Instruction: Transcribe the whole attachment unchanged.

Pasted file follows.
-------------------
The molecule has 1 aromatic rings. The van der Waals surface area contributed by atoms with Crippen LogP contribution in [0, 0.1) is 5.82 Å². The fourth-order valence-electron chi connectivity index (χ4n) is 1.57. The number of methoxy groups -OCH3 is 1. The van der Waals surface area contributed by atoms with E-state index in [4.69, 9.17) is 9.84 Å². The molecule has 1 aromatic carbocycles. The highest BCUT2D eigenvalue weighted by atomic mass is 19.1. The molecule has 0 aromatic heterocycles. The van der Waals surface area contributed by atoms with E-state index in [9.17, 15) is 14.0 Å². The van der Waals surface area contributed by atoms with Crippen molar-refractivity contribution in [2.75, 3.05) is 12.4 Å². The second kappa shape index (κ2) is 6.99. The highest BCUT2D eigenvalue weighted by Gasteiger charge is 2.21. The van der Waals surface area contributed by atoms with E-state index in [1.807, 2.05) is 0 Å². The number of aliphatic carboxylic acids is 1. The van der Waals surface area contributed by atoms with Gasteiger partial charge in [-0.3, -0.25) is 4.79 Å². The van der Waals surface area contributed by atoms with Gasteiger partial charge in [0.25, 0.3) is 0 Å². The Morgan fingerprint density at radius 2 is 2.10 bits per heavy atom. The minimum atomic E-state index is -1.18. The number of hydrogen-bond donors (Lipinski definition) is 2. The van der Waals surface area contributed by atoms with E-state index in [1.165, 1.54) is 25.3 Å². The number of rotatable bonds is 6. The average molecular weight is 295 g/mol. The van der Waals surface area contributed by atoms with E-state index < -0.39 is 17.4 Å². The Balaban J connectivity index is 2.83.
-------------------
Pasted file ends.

The molecule has 1 aromatic rings. The van der Waals surface area contributed by atoms with Crippen LogP contribution in [0, 0.1) is 5.82 Å². The fourth-order valence-electron chi connectivity index (χ4n) is 1.57. The number of methoxy groups -OCH3 is 1. The van der Waals surface area contributed by atoms with E-state index in [4.69, 9.17) is 9.84 Å². The molecule has 1 aromatic carbocycles. The highest BCUT2D eigenvalue weighted by atomic mass is 19.1. The molecule has 0 aromatic heterocycles. The van der Waals surface area contributed by atoms with E-state index in [9.17, 15) is 14.0 Å². The van der Waals surface area contributed by atoms with Crippen molar-refractivity contribution in [2.75, 3.05) is 12.4 Å². The second kappa shape index (κ2) is 6.99. The highest BCUT2D eigenvalue weighted by Gasteiger charge is 2.21. The van der Waals surface area contributed by atoms with E-state index in [1.807, 2.05) is 0 Å². The number of aliphatic carboxylic acids is 1. The van der Waals surface area contributed by atoms with Gasteiger partial charge in [-0.3, -0.25) is 4.79 Å². The van der Waals surface area contributed by atoms with Gasteiger partial charge in [0.25, 0.3) is 0 Å². The Morgan fingerprint density at radius 2 is 2.10 bits per heavy atom. The minimum atomic E-state index is -1.18. The number of hydrogen-bond donors (Lipinski definition) is 2. The van der Waals surface area contributed by atoms with E-state index in [1.165, 1.54) is 25.3 Å². The number of rotatable bonds is 6. The average molecular weight is 295 g/mol. The van der Waals surface area contributed by atoms with E-state index < -0.39 is 17.4 Å². The Balaban J connectivity index is 2.83.